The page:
Will You Marry Me Again?

She was dead. This very night, seven years ago.


The streets were buzzing with clamor, a definite indicative of the festive season. The heavy rains, the snow, the sleet, winds blowing with callous ferocity- nothing could dampen the spirits of people. This was a time to celebrate, to make merry, to forgive and forget. This was the day when the savior was born; born to redeem mankind of the shackles of eternal bondage and absolve them of their sins. For once, people made a conscious effort to purge their souls of the satanic platitudes of envy, malice and malevolence and endeavored to embrace everything that Christ stood for- affection, compassion and brotherhood. Whether it be the rich babus, comforting themselves in their colossal mansions or the destitute, surviving on meager subsistence, everyone rejoiced on the eve of the savior’s birth on Christmas.


However, for Nisha Shekhar Sharma, it was just another day at the office. She was rich. In fact, rich would be an understatement. With all the opulence and affluence come the stingy and inconsiderate attitude, which is a common feature among the glitterati. The heaviest rain, and snow, and hail and sleet could boast of an advantage over her in only one respect. They often came down handsomely and Nisha never did. As she left her office, she was greeted by her watchman:


“Merry Christmas, Madamji.”


“Christmas! Bah Humbug. What rights have you to be merry? You are poor enough,” she retorted in a piercing tone.


“What rights have you to be dismal? What rights have you to be morose? You are rich enough,” said the watchman cheerfully.


As she reached home, she was greeted by Xia, her seven year old daughter.


“Merry Christmas, Mumma.”


“Christmas, Bah Humbug!” she chose to ignore Xia. She’d ignored her all her life. Not once had she enshrouded Xia in the warmth of her doting cuddles. Not even once, in the last seven years.


Shekhar saw her. The haggard winters of life seemed to have had no effect on her beauty. In fact, the subtleties of ageing had augmented her charisma. He skipped a stair and almost fell down. She’d always had that intoxicating effect on him.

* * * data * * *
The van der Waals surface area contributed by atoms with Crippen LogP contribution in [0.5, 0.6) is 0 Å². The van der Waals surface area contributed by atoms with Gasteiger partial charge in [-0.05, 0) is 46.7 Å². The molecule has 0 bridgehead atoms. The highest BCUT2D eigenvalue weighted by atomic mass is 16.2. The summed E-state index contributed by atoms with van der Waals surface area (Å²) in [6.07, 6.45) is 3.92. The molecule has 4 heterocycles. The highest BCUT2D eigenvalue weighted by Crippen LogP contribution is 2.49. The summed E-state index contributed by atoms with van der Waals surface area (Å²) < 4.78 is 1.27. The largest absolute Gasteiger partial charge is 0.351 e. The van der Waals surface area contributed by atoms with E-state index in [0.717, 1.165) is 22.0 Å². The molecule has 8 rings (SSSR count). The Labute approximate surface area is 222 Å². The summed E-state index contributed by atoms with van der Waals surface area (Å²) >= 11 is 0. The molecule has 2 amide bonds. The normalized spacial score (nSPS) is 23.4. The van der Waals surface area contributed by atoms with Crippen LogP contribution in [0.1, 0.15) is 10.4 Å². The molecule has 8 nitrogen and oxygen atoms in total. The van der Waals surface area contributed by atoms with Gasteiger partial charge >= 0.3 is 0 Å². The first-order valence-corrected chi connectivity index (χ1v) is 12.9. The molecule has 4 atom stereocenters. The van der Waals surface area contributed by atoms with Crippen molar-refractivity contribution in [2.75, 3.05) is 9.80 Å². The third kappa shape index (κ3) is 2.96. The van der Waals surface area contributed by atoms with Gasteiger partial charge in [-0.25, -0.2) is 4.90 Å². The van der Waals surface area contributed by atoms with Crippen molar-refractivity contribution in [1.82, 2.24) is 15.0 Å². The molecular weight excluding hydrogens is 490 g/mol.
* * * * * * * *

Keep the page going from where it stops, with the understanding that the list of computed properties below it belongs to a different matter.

“Watch your steps,” she said, the chill in her voice more ominous than the icy winds blasting outside.


Shekhar and Nisha had been married for seven years. At least Shekhar was. How on earth, he longed for that once glance of affection, studded with waves of penchant vibes. He hoped that one day, Nisha’s cold glares would certainly recuperate into warm glances.


She took her dinner in her despondent tavern, oblivious to the jovial spell outside. The ancient tower of the church with its guff old wing struck the hours and quarters in the cloud with trembling vibrations. As she made her way into her room, she was abjectly surprised by the presence of an uninvited guest. She saw her. She saw herself. Was it the mirror, she was looking at? However, her doppelganger seemed to be a little weary, as if the ordeals of this worldly existence had mounted an overwhelming burden on her conscience.


“Who are you?” asked Nisha


“Don’t you know me? I am your soul.”


“No, you are not real,” replied Nisha, caustic and cold as ever.


“What hinders you from taking my word?”


“You may be an undigested bit of the Chicken, a crumb of the cheese, a blot of mustard. There’s more of gravy than of grave about you,” said Nisha


“I am your soul. Hearken my words, else you shall suffer and rot in the flames of eternal damnation.”


“You are chained,” observed Nisha.


She tried to act smart, as a means of distracting her own attention and keeping down her terror, for the specter’s voice disturbed the very marrow in her bones.


“I wear the chain I forged in life. I made it link by link and yard by yard. I girdled it on my own free will. The chain of my haughtiness and insensitivity. Nisha, you are wearing these chains.”


“I implore you by the holy cross. Tell me, how to disentangle the shackles you are wearing?” enquired Nisha.